Recent studies have demonstrated that massive one-sided spending in opposition to ballot measures has been highly successful in defeating such proposals. Supreme Court decisions have cast serious doubt on the constitutionality of statutes designed to curb this dominating influence by limiting corporate spending in ballot measure campaigns. This Note surveys the theoretical bases for upholding these statutes against first amendment challenge. After considering the view that any infringement on first amendment rights is justified by a compelling state interest, the Note discusses the view that restrictions on corporate political speech entail no infringement of the speaker's first amendment rights. The Note presents a theoretical justification for restrictions on corporate political speech that is more satisfactory than those previously advanced because it takes into account all the values that freedom of speech is generally recognized as serving.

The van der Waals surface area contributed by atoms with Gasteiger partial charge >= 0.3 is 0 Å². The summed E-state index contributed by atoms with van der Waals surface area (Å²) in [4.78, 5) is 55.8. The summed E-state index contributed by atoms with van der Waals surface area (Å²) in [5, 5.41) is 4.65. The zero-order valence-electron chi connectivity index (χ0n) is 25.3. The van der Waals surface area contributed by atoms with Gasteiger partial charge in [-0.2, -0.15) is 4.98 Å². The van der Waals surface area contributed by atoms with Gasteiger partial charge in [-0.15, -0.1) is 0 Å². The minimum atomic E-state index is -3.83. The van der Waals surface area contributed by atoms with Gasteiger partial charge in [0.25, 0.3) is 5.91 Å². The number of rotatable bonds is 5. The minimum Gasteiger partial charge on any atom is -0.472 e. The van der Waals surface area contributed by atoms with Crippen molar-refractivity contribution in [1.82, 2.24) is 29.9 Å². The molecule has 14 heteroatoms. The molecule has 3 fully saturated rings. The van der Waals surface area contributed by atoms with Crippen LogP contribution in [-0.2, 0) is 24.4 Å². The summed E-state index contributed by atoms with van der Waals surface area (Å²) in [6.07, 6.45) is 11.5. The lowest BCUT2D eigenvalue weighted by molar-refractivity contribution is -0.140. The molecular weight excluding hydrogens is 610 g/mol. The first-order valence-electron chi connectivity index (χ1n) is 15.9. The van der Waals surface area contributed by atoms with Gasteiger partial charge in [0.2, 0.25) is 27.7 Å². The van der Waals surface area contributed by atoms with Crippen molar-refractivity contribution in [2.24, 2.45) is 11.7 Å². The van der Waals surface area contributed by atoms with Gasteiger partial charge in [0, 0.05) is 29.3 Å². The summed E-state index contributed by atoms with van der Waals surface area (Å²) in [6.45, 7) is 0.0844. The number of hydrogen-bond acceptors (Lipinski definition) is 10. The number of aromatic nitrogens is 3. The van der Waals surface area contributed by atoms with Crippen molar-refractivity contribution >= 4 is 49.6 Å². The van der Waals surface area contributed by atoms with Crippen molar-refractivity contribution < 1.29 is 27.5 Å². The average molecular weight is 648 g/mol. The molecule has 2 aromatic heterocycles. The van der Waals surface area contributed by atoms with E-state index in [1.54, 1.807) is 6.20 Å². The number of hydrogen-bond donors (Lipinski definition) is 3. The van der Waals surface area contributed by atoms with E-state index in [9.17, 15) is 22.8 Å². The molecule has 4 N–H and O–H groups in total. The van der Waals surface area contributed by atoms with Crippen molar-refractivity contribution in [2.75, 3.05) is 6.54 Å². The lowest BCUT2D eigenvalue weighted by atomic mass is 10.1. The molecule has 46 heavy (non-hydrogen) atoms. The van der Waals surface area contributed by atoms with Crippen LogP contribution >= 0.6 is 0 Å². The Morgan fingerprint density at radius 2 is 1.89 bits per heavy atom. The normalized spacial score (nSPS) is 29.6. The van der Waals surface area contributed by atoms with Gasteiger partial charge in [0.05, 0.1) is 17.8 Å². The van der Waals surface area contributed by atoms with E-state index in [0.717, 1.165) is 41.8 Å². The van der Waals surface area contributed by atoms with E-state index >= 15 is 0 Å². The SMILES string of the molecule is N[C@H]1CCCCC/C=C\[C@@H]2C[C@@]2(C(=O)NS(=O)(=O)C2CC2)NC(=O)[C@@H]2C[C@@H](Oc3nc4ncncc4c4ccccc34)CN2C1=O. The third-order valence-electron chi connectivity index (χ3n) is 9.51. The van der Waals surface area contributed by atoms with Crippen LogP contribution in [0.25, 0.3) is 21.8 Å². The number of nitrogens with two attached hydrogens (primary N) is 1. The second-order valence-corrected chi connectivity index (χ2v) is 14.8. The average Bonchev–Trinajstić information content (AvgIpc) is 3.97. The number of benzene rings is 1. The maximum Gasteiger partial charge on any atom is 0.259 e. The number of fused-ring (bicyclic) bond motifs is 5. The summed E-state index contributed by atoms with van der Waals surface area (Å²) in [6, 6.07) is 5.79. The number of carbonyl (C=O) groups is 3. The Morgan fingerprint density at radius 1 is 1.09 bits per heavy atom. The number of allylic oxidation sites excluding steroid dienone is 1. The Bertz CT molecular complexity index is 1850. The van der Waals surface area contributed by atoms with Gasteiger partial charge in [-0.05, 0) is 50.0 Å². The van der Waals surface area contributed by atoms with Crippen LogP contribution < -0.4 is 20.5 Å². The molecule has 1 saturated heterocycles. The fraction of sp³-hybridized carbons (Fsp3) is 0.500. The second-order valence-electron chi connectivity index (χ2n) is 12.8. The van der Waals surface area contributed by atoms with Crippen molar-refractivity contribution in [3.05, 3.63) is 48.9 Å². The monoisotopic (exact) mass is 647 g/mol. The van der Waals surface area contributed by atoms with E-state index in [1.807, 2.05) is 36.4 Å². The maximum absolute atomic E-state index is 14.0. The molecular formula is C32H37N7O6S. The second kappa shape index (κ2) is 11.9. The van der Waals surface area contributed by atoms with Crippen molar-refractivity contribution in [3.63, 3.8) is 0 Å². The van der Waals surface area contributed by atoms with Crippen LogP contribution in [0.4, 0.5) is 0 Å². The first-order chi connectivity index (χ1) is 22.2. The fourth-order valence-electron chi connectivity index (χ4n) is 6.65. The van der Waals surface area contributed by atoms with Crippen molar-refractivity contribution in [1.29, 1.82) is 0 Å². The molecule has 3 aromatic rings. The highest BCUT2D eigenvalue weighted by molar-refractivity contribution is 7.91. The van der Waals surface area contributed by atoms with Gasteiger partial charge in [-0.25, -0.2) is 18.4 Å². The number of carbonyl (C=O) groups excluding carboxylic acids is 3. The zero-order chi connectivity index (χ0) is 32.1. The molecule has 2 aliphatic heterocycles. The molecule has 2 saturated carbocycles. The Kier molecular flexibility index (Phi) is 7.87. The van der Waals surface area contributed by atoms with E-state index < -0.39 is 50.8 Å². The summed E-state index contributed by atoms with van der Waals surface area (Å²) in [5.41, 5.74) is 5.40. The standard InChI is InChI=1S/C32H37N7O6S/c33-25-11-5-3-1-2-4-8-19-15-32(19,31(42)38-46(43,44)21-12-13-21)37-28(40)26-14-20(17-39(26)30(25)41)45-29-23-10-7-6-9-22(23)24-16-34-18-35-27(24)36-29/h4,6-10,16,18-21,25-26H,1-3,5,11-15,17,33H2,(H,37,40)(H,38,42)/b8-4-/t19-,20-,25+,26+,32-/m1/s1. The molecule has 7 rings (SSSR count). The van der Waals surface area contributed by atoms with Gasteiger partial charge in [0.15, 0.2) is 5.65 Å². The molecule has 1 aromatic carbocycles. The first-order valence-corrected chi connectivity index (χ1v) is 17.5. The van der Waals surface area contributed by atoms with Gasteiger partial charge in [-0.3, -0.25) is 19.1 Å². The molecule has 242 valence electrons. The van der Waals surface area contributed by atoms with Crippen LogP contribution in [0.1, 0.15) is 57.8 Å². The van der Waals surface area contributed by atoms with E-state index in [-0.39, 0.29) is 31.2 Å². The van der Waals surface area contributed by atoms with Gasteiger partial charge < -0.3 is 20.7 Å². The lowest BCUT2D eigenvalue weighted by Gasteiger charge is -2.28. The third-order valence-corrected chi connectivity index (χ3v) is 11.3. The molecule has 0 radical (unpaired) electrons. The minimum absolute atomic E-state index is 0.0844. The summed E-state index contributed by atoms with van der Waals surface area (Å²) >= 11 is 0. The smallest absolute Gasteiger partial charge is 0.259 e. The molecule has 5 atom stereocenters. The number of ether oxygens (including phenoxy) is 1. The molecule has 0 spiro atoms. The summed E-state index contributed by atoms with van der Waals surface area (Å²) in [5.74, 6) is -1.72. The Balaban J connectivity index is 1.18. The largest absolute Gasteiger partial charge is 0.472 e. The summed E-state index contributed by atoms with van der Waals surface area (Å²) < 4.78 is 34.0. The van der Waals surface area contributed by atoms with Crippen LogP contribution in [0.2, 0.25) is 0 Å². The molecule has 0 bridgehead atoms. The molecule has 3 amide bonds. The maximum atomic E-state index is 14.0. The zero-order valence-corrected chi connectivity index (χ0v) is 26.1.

Matthew J. Geyer,
Statutory Limitations on Corporate Spending in Ballot Measure Campaigns: The Case for Constitutionality,
36 Hastings L.J. 433
Available at: https://repository.uclawsf.edu/hastings_law_journal/vol36/iss3/4